Experts weigh in on Hamilton Quarter development
Last week, a group of local developers announced plans for Hamilton Quarter, a new 320-acre project just outside New Albany on the far northeast side of Columbus. Once built, the site will contain 700,000 square feet of office space, one million square feet of retail, and 930 units of apartments and senior housing.
We reached out to several urban planning and retail development experts to get their professional insight on this specific project, and what it means to the future of the region. Kerstin Carr, Director of Planning & Environment at the Mid-Ohio Regional Planning Commission (MORPC) pointed out that they do not officially take positions on development projects, but do have informed opinions to share on development trends as a whole.
“It is really difficult to tell what a project will be from just looking at a high-level aerial view — those aerial site plans can be deceiving and not illustrate all the details in terms of street and building design,” explained Carr. “We know that the Hamilton Quarter project includes elements recommended by Columbus’s Connect Columbus plan. Strong bike connections and a shared-use path will connect to the neighborhoods, Alum Creek Trail, and nearby parks.”
Carr added that the inclusion of senior housing will help address the growing population of residents over the age of 65, while the site appears to have a lot of potential as a job creation area.
“The integration and compatibility of the office, retail, and housing elements can still change,” she also said. “As the area grows and develops, parking lots could be converted to structured parking to accommodate additional land uses. To maximize the walkability of this development, it will be important to make sure that the final design safely accommodates all users: walkers, bicyclists, and drivers.”
Retail and real estate analyst Chris Boring, Principal of Columbus-based Boulevard Strategies, echoed Carr’s comments about the job creation potential of Hamilton Quarter.
“I am confident that Hamilton Quarter — just five miles from the airport — will become the next office market hot spot in Central Ohio,” said Boring. “Phased–in offices will provide support for the proposed hotel and restaurants. Though maybe not as exciting as the retail/entertainment component, a solid market for office and housing uses in this part of the Central Ohio region is what really puts this project on firm footing.”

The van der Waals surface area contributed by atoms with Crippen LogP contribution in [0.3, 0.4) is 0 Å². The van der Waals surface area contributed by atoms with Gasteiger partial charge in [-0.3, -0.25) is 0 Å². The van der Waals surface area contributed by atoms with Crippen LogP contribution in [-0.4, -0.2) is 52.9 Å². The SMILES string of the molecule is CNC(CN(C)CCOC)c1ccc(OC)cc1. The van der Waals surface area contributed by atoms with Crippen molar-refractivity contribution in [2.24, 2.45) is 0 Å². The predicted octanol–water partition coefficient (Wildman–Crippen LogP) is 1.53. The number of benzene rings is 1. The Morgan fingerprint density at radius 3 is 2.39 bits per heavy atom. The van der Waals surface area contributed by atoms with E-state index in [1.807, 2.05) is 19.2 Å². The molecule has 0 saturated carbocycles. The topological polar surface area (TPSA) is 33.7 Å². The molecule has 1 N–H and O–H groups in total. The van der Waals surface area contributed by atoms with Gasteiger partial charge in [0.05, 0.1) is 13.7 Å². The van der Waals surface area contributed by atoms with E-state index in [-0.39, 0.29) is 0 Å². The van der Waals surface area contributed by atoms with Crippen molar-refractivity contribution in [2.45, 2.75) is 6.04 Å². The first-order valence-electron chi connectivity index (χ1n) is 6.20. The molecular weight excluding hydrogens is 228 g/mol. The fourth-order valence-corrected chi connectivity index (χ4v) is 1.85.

Boring said that traffic counts on this portion of State Route 161 headed east from Westerville are currently around 65,000 vehicles per day, which is enough to support the type of retail proposed at Hamilton Quarter. There’s a population of 60,000 people within a three mile radius, with per capita income exceeding the county average by over 60 percent.
“This is a growing, upscale, underserved neighborhood retail trade area,” said Boring. “But I question if there is enough of a market to support up to 1 million square feet of retail space with Easton only four miles away. With the advent of Amazon and e-commerce, retail real estate is not a growth industry. In many cases, they will have to talk retailers into closing their current locations to open a new store at Hamilton Quarter. Casto will have to be careful not to cannibalize its own shopping center portfolio for tenants since it is so dominant in Central Ohio retail.”
In addition to changes in retail development trends, Hamilton Quarter appears to run counter to recommended development patterns outlined in MORPC’s Insight2050 report in 2014. That report provides a look at how urban and suburban development scenarios will play out over the next 35 years as the Columbus region adds another 500,000 residents and 300,000 jobs. The findings from MORPC show that a future of dense urban infill will have a community cost savings of $315 million over suburban development patterns of the 20th century, due to reduced public health costs, energy use, and household costs.
“The current site design of Hamilton Quarter appears to indicate a more suburban development style,” said Carr. “The Insight2050 analysis found that trends are moving toward neighborhood design and placemaking that thoughtfully integrates a variety of uses. Regardless of age, people want to live in more walkable, mixed-use neighborhoods that provide better access to transportation choices. Developments that meet this demand are expected to be competitive and attractive to employers and residents.”
Harvey Miller, Director at the Center for Urban and Regional Analysis at The Ohio State University, agrees with the trends outlined in the Insight2050 report, noting that the Hamilton Quarter site plan appears to devote a large amount of its acreage to surface parking lots.
“I applaud any attempt to create a walkable environment, but creating small island of walkability only partially solves the problem – people still need to use automobiles to access the development,” he said. “We need walkable environments that are connected with reliable, high frequency public transit so that people do not need to first get in a car in order to walk.”
Miller said that improved public transit connections between suburban “nodes” could help to solve that issue, suggesting possible connectivity between Hamilton Quarter and Dublin’s Bridge Street project. Boring agreed with the idea of node-based development not being as inherently walkable as sometimes promised.
“It appears to be pedestrian-friendly, but not until you park your SUV,” he said.